With New York-based band We Are Scientists currently in the middle of making their latest album, frontman Keith Murray has vowed to give Q readers an insight into recording process by writing us a series of missives straight from the studio. In his fourth instalment the singer explains why recording at home isn’t always as simple – or as cheap – as it seems…
After weeks and weeks and weeks and then a couple of additional grueling weeks writing, rehearsing and recording an album, all the while scrutinizing and second guessing one’s own instincts, there’s something unbelievably relieving about finally handing over the tracks to the mixer and saying, “It’s your problem, now.” I mean, yes, it’s terrifying to abdicate your work – your baby, if I may be so dramatic (and I say that I may be given that it’s my column, and I’ll embarrass myself with rhetorical excess if I want to) – but it’s also exhilarating to realize that your personal heavy lifting on the project has come to an end. It’s now your turn to sit around and snipe criticize someone else’s hard word. Enter The Mixer.
Unfortunately for any gratification that might have come to us via schadenfreude during the mixing process, we happened to have chosen a mixer that we like on a personal level. We like him way, way too much for any professional good to come of it. We’ve spent many hours in our expensive mixing studio shooting the shit, swapping musical war stories, debating whether Billy Crystal‘s head currently looks more like an old potato or a pale, prolapsed rectum. More problematic than the exorbitant overtime charges, though, is the concern that our affection for the man himself could be obscuring our ability to objectively judge his work. Are these mixes REALLY as phenomenal as we believe, or are we simply so enamored with the guy that we’re subconsciously ignoring the fact that he forgot to include any drums?
There’s historical precedent for this. I’ve certainly had my personal judgement clouded by adoration in the past. I direct your attention to Exhibits A – C: the girlfriend to whom I kept lending my car despite her chronic insistence in aiming it directly at trees, the girl whose illiteracy I found “a charming protest against academic pretension”, and, perhaps worst of all, the girl who, despite consistent corrective coaching, reliably referred to actor Josh Hartnett as “Josh Hartnick.”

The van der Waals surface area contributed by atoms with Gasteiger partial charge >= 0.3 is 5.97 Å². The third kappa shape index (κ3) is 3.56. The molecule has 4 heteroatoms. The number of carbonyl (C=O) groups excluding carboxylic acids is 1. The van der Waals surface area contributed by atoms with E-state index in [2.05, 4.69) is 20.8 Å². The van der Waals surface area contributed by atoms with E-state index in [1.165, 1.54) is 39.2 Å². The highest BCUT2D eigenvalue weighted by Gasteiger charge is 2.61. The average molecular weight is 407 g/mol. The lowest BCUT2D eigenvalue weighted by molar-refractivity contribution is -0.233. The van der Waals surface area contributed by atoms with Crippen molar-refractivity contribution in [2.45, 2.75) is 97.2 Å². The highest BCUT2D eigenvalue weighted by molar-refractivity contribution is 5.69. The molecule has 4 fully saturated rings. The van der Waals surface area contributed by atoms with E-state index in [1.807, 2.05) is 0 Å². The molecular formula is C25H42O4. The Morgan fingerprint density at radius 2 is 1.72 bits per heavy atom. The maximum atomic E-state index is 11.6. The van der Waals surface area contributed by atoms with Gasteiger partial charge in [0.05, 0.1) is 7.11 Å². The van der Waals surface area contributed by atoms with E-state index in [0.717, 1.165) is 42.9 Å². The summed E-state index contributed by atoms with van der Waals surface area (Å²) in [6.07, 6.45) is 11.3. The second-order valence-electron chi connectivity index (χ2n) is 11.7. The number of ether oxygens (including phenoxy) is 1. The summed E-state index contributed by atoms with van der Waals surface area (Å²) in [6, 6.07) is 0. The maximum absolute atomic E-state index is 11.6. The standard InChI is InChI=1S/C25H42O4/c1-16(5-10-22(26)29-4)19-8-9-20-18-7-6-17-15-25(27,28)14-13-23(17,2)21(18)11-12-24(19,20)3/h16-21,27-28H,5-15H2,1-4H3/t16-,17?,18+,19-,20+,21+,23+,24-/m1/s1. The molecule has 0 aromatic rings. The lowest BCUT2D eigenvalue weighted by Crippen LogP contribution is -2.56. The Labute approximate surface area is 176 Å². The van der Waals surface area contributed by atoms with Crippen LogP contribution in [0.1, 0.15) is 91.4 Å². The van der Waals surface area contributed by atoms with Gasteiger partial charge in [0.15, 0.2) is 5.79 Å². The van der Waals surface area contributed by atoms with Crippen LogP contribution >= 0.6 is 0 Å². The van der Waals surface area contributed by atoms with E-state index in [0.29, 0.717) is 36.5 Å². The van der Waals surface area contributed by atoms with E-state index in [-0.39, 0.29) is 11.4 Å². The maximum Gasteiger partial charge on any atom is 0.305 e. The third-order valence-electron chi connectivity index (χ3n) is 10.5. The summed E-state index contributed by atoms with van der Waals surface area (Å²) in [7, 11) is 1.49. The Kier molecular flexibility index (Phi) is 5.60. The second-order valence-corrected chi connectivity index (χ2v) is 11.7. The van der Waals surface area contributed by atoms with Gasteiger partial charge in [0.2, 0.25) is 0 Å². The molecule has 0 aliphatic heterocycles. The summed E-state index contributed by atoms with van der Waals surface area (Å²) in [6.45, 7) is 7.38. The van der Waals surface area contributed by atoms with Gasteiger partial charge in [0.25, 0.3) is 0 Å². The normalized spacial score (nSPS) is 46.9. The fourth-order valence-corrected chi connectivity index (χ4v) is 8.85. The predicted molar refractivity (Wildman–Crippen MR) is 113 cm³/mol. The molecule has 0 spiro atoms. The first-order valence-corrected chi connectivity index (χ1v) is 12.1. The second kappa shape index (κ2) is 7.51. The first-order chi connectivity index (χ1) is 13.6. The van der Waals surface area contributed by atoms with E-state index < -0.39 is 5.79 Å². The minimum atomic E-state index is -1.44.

Fortunately, our mixer’s resume suggests that his work is as objectively sound as our personal love has led us to believe, and, so, at this point, any notes on his mixes that we can deliver are the product of absolute personal whimsy and/or deeply ingrained aesthetic flaws. For my part, I can never get enough reverb. Any track of any song, any time, could use a little more reverb. By the time we were working on song number five, our mixer had begun opening sessions with the announcement that under no circumstances would he be adding any more reverb to anything. He’d deliver this message while looking squarely at me, sometimes pointing a finger, sometimes giving me a healthy shove.
I’ll also do anything to obscure my own vocals. A recent note to “add a double to that lead vocal, plus maybe a low octave under it, and then maybe some chorus, and, yes, I’m gonna want some thick reverb, there” elicited what I considered I highly unprofessional shriek of frustration from WAS bass-man Chris Cain (who, I will use this opportunity to opine, since he’s not here to defend himself, would know a good doubled, low-octaved, chorused, reverbed-out vocal if it bit him on the ass). This all goes to show, of course, that mixing is, ultimately, a deeply subjective art.
I’ve always got the nagging suspicion that half of the suggestions I make go entirely unheeded – that, instead of actually executing a change, our mixer is simply fiddling with faders and controls that do absolutely nothing aside from convincing me that my will has been done. If I’m right, though, and our mixture is a devious, manipulative hack, I forgive him. I love him too much to hold an offense as minor as phantom mixing against him.
Look out for the next exciting instalment of Track Marks next month, but get your fix in the meantime at Wearescientists.com.